• parse as many of their $FN attributes (long and short) as possible
  • parse $STDInfo and $FN Timestamps
  • For resident $data attributes, recover the data as well
  • still work if half of the information is corrupted
  • output all in csv format

So, first of all, I needed to find all potential $MFT entries. As the input files for this kind of tool can get quite big, using methods that need to put the whole file into memory might fail. In the end, I decided to use the python mmap library. It’s fast and you can open really big files and move a pointer over the data. Also searching for hex patterns is supported.

The pattern search for FILE (\x46\x49\x4C\x45) returned 54583 potential entries. So how do I decide which are legitimate ones and which are false positives? My approach was to try and parse further attributes and sanity check the results as good as possible. So, for example, I use size checks a lot. All attributes in $MFT entries store their size. I parse that and if the parsed value is smaller than the minimum size of the attribute or bigger than the size of the whole entry, the bytes I parsed are probably not part of a real $MFT entry. I don’t want to go into that too deeply, please look at the code if you want to understand my approach. Suggestions and contributions are highly welcome.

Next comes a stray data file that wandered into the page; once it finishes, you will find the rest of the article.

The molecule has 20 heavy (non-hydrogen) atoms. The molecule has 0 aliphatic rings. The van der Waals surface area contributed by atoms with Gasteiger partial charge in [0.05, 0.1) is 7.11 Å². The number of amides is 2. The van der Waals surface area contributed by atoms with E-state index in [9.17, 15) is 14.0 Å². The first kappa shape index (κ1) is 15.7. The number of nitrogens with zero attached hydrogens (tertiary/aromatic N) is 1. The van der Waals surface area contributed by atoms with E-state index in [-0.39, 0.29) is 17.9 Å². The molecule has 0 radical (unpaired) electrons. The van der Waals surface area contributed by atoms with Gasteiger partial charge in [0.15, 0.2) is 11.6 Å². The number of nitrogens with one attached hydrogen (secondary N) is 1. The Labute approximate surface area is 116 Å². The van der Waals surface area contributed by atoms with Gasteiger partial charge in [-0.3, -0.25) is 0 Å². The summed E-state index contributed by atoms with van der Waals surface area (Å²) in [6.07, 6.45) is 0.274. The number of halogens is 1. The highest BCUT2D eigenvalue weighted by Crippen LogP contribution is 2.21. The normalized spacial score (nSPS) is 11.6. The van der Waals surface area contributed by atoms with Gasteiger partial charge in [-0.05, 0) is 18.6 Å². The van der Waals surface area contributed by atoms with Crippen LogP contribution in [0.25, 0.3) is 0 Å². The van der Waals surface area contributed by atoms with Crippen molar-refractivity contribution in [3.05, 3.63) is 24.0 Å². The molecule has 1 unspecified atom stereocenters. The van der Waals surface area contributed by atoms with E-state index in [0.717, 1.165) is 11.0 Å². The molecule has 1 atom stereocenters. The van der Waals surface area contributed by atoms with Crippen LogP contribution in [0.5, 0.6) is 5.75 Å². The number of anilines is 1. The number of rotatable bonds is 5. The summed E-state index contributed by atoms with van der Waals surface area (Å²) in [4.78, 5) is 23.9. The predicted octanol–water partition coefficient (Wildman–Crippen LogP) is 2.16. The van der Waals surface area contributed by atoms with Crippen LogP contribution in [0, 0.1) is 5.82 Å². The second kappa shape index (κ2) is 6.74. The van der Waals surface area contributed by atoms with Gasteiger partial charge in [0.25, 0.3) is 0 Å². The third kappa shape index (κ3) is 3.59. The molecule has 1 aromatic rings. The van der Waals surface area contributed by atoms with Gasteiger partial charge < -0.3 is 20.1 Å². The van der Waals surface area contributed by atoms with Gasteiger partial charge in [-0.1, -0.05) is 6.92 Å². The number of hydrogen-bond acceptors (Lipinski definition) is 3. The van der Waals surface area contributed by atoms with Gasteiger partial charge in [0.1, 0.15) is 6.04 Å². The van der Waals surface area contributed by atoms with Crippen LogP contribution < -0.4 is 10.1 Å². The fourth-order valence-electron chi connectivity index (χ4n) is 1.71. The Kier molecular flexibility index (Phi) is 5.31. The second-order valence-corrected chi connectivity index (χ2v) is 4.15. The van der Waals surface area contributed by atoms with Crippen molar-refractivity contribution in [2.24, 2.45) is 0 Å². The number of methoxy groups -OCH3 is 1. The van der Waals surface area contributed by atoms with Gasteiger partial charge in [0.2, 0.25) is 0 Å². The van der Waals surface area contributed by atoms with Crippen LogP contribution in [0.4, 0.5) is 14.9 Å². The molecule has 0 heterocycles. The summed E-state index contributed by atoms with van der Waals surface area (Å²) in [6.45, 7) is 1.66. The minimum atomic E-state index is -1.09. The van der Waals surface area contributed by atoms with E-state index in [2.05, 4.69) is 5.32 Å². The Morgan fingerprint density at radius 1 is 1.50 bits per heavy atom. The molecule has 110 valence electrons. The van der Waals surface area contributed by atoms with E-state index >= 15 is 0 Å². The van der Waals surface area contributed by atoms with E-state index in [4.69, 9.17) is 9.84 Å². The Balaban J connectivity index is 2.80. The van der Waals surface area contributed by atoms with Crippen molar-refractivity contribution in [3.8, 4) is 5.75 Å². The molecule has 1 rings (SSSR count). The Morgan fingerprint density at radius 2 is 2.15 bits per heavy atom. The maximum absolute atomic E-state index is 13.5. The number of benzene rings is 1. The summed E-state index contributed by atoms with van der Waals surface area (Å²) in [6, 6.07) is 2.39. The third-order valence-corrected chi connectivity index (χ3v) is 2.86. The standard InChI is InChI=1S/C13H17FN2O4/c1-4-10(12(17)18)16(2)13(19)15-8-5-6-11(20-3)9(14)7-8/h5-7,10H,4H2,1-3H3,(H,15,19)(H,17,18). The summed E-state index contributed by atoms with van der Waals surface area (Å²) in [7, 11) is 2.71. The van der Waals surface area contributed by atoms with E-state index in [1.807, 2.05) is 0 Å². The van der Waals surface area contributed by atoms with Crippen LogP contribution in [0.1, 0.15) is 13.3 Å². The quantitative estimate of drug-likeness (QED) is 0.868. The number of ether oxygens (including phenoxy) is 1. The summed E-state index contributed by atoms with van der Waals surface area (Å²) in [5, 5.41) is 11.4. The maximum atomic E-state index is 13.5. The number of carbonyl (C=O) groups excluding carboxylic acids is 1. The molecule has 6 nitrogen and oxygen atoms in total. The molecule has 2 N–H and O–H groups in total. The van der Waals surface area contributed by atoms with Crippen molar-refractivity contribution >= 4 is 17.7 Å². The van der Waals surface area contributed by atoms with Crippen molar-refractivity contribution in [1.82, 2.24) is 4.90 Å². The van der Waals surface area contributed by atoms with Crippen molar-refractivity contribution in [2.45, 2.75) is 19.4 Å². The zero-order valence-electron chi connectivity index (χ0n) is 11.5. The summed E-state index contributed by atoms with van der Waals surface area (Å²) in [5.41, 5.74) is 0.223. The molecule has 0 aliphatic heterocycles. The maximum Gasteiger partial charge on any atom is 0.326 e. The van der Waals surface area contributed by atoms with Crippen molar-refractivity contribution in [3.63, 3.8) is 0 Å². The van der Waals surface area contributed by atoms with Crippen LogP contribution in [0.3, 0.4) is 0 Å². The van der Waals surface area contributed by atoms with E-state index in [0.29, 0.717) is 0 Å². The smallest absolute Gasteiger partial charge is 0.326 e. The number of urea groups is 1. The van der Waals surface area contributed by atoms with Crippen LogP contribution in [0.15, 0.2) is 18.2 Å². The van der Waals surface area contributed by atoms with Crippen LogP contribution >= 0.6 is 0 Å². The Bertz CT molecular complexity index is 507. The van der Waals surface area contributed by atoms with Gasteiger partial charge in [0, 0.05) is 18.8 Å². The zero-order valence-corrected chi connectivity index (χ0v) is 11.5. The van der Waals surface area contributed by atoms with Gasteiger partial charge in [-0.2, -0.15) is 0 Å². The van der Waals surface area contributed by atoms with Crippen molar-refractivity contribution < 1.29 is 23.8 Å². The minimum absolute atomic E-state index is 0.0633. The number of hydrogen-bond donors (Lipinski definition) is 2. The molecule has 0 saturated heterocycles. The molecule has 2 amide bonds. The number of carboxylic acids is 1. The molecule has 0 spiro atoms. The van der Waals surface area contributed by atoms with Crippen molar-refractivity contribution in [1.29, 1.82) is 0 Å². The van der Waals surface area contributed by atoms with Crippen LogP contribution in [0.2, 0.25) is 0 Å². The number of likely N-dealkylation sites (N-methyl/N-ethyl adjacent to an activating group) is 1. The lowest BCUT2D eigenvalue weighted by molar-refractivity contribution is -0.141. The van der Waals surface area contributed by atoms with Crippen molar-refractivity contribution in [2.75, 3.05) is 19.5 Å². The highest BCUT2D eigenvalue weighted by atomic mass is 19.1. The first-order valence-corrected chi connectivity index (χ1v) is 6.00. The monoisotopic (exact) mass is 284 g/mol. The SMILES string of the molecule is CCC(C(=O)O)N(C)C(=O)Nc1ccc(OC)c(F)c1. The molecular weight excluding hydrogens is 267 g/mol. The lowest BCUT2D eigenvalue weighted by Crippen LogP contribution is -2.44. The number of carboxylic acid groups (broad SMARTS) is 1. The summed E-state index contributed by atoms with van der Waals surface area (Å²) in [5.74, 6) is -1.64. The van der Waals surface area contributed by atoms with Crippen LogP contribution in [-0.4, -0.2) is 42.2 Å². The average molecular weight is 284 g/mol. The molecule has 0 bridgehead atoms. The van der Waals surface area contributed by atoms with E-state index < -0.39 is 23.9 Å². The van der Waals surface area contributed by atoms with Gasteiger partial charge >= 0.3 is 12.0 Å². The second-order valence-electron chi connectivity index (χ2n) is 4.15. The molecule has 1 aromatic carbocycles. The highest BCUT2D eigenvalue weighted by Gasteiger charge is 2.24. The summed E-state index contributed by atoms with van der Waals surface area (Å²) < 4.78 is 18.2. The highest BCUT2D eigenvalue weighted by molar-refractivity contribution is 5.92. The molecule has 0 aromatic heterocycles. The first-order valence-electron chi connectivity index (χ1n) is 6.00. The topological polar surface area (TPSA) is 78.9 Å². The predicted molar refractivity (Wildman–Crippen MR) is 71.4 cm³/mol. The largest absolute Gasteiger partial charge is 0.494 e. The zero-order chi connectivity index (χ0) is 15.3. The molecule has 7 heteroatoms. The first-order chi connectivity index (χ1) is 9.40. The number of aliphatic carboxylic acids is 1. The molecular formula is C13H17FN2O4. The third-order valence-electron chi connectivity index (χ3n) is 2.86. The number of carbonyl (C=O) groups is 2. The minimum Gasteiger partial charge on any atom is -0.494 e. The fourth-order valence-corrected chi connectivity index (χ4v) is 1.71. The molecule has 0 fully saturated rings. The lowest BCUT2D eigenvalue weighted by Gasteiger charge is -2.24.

So after a couple of hours of work, I get to the following results.

python MFTEntryCarver.py -s unallocated.blocks

MFTEntryCarver.py output -s flag shows statistics in the end

So essentially. MFTEntryCarver.py will give you all the artifacts mentioned above if it can find them. It only keeps on parsing when it finds at least one valid $FN attribute. If certain artifacts are not there, it will put in “corrupted” in the respective field. Below are the statistics the tools shows after processing the test dataset.

The good news here, in the end, there were not only 5026 entries to parse but a total of 54583. Out of those MFTEntryCarver.py recovered 14975 entries. So let’s take a look at one of the entries.

[u'GETWIN~1.URL', u'Get Windows Live.url'];2010-11-10 08:22:22.646273;2010-11-10 08:22:22.646273;2010-11-10 08:22:22.646273;2010-11-10 08:22:22.646273;1601-01-01 00:00:00;1601-01-01 00:00:00;1601-01-01 00:00:00;1601-01-01 00:00:00;0d0a50726f70333d31392c320d0a5b496e7465726e657453686f72746375745d0d0a55524c3d3c0174703a2f2f676f2e6d6963726f736f66742e636f6d2f66776c696e6b2f3f4c696e6b49643d36393137320d0a49444c6973743d0d0a794711

So, in this case, we found a .URL file called “Get Windows Live.url” and the data seems to resident. Some timestamps couldn’t be parsed, MFTEntryCarver.py still gets you as much as it can. I usually transform and analyze raw hex data using CyberChef. Throwing the hex contents of the resident data attribute at it produces readable results (at least for ascii characters).

CyberChef can parse the resident data

I’ll try the tool some more in investigations, but it looks promising. offers a viable way to get older $MFT entries, including timestamps. Artifacts like these usually help an investigation when the attacker cleaned up and/or is long gone. If you use it, please give some feedback. You can easily reach out to me on twitter @mathias_fuchs. You can get the code at https://github.com/cyb3rfox/MFTEntryCarver